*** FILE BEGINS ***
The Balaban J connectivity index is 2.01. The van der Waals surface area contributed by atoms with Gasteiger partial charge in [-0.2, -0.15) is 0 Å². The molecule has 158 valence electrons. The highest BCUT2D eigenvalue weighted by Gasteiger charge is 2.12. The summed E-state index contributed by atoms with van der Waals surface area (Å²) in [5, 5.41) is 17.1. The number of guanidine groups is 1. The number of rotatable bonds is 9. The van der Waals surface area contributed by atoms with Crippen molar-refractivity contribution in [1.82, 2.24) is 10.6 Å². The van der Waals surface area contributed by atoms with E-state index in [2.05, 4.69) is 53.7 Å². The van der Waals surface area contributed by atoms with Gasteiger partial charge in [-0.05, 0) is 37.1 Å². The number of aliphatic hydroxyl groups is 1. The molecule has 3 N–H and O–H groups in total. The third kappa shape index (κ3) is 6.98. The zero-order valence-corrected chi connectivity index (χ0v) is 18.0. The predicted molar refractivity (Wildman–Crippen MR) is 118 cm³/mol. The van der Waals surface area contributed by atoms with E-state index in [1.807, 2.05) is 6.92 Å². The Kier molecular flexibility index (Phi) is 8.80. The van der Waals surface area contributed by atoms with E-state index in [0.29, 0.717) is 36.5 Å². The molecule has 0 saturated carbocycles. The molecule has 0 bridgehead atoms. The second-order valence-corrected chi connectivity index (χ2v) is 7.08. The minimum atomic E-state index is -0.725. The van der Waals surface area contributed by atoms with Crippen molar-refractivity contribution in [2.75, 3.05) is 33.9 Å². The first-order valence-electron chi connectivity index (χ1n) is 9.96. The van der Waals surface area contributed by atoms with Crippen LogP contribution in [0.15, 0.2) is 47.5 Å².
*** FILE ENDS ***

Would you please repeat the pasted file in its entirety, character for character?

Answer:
The Balaban J connectivity index is 2.01. The van der Waals surface area contributed by atoms with Gasteiger partial charge in [-0.2, -0.15) is 0 Å². The molecule has 158 valence electrons. The highest BCUT2D eigenvalue weighted by Gasteiger charge is 2.12. The summed E-state index contributed by atoms with van der Waals surface area (Å²) in [5, 5.41) is 17.1. The number of guanidine groups is 1. The number of rotatable bonds is 9. The van der Waals surface area contributed by atoms with Crippen molar-refractivity contribution in [1.82, 2.24) is 10.6 Å². The van der Waals surface area contributed by atoms with E-state index in [2.05, 4.69) is 53.7 Å². The van der Waals surface area contributed by atoms with Gasteiger partial charge in [-0.05, 0) is 37.1 Å². The number of aliphatic hydroxyl groups is 1. The molecule has 3 N–H and O–H groups in total. The third kappa shape index (κ3) is 6.98. The zero-order valence-corrected chi connectivity index (χ0v) is 18.0. The predicted molar refractivity (Wildman–Crippen MR) is 118 cm³/mol. The van der Waals surface area contributed by atoms with E-state index in [1.807, 2.05) is 6.92 Å². The Kier molecular flexibility index (Phi) is 8.80. The van der Waals surface area contributed by atoms with E-state index in [0.29, 0.717) is 36.5 Å². The molecule has 0 saturated carbocycles. The molecule has 0 bridgehead atoms. The second-order valence-corrected chi connectivity index (χ2v) is 7.08. The minimum atomic E-state index is -0.725. The van der Waals surface area contributed by atoms with Crippen molar-refractivity contribution in [2.75, 3.05) is 33.9 Å². The first-order valence-electron chi connectivity index (χ1n) is 9.96. The van der Waals surface area contributed by atoms with Crippen LogP contribution in [0.15, 0.2) is 47.5 Å².